Learning is an ongoing process in life and with advances in science, technology, and medicine happening at the rapid pace they are happening right now and more than likely even more rapidly in the future, there is no room for compromise in the quality of education that our children will receive. If you were to look at these advances on a timeline, you would see that in the last ten years we have made advances equal to the advances of the 25 to 30 years before them and this trend is only going to continue on a more rapid scale. As we gain more and more knowledge, the speed at which knowledge is gained will only grow exponentially, meaning that the same 25 to 30 years of knowledge we gained in the last 10 years will only take 5 to 7 years in the future. This means we can no longer afford to let our children fall behind.

Our education system has to become more aggressive in preparing our children for the future. Children have many more capabilities to learn with the tools we presently have to teach them. The internet is full of knowledge and must be used in the teaching of our children. The interest and the ability to want to seek out new knowledge and understand more things, has got to be instilled in the children of today right now! We cannot wait and we must ensure this happens. If we don’t, this country will fall behind and we won’t be able to compete globally. It will not matter how advanced the technology of today is if we don’t have the people to prepare for the future and continue the growth of knowledge available in the future.

Extra money spent wisely on education now will ensure we can compete but if we don’t spend the money and don’t invest in the future, we most certainly are doomed.

Gregory W. Russ

Chemical nightmare continues

Dear Editor,

Two things happened recently, of which people should be aware. We had a "mud rain." Radar pictures showed dust blowing from fields in Washington and Oregon, coming to Western Montana, mixing with moisture directly over us and falling on us as "mud rain." Dust from the various fields contains high levels of a mixture of herbicides, fungicides, insecticides and fertilizers.

On May 6, a very important 200-page report by the President's Cancer Panel was released. It states the "proportion of cancer cases caused by environmental exposures has been grossly underestimated.” The panel cited "a growing body of evidence linking environmental exposures to cancer," saying “children are especially vulnerable."

Oddly, the American Cancer Society immediately disagreed with the PCP report, stating cigarette smoking is the most common cause of cancer, in addition to obesity and diabetes. The ACS apparently does not track the wild birds and wild and domestic mammals with cancers or bother to read studies. In the last three years, rehabbers have received a number of young birds less than 4 weeks old, and 8% of all birds received, with multiple tumors in the body, face, or throat. On 42 measured white-tailed deer fawns born 2008-2009, 75% had underbite.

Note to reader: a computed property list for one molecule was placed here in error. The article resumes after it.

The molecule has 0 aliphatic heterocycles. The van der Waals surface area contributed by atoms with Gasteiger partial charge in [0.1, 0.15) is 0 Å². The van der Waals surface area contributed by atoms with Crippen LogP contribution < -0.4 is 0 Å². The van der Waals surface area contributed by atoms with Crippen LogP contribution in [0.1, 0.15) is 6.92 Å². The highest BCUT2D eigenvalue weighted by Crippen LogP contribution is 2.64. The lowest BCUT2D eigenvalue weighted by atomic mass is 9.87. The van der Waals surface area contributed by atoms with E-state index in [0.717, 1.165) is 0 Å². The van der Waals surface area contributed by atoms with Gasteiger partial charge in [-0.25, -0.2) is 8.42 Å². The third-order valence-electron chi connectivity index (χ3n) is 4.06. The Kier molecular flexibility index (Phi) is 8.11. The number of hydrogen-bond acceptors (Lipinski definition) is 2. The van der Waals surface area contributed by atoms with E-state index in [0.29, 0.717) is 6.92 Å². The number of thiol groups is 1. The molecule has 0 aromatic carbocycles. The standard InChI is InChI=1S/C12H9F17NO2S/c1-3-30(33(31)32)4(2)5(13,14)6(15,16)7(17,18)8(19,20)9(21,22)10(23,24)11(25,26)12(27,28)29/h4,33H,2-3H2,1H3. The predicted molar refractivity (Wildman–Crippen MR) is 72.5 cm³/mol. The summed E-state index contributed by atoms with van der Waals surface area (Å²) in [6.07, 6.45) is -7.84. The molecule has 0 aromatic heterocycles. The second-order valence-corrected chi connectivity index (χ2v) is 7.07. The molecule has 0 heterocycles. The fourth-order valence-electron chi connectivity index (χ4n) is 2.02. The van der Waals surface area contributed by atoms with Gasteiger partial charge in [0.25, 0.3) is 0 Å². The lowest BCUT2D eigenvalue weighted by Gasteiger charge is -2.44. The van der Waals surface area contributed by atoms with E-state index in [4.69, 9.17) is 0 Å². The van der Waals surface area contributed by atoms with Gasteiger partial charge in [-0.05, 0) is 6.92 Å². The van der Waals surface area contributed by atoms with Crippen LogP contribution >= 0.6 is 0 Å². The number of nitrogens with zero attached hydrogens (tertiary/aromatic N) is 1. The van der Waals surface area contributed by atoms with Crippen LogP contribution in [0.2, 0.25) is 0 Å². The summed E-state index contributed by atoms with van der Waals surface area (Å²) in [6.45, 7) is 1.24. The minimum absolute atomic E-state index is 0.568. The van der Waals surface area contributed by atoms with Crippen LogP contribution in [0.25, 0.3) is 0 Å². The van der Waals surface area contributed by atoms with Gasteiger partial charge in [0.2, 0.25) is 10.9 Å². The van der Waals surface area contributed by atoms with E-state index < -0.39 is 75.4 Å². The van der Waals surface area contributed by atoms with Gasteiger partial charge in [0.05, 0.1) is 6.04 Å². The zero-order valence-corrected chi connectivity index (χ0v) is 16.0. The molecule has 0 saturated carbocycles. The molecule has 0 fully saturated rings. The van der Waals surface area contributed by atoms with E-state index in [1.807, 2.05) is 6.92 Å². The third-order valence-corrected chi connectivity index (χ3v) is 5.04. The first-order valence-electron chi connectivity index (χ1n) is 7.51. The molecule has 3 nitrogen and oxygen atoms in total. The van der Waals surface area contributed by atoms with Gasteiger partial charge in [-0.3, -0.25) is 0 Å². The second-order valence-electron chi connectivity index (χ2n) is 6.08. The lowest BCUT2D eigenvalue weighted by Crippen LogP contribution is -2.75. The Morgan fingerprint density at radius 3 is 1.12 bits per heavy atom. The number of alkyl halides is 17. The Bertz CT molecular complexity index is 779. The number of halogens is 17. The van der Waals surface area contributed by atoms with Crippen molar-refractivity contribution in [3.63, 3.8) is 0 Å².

In studies done on horse foals, sheep, goats, calves, pigs, rodents, birds and amphibians exposed to chemicals, multiple symptoms of Congenital Fetal Hypothyroidism (CFH) are listed. Those include a propensity to be obese at birth, have diabetes, underbite, underdeveloped male genitalia and other health problems, many of which cause mortality. The two most commonly listed causes of CFH are exposure to chemicals or to radiation during fetal development.

A heads up to the ACS – neither the wild birds, our study animal, white-tailed deer nor any other wild animals have been observed smoking cigarettes.

Evidence strongly suggests the ACS either have their collective heads in the sand or “somewhere else,” or they are being paid off by the chemical companies.

Judy Hoy

Thanks from Pantry Partners

Dear Editor,

Pantry Partners Food Bank would like to thank everyone who participated in the Post Office Mother’s Day food drive that was held on May 8th. We received 3714 pounds of food. Stevensville donated 2419 lbs., Victor 500 lbs., and Florence 788 lbs.

We would also like to thank James and Angela Marble's three daughters for thinking of others and taking their wonderful spirit a step forward. These young ladies held a bake sale on First Friday, May 7th. They baked and sold cookies (and pumpkin bread donated by a neighbor) to raise money for Pantry Partners. Our food bank was presented with $100.28! The generosity shown by the residents in Stevensville, Victor and Florence along with the giving spirit of these thoughtful girls enables us to continue to assist those in need in North Ravalli County. Thanks to all.

Kathy Belke, Board President
Pantry Partners Food Bank, Inc.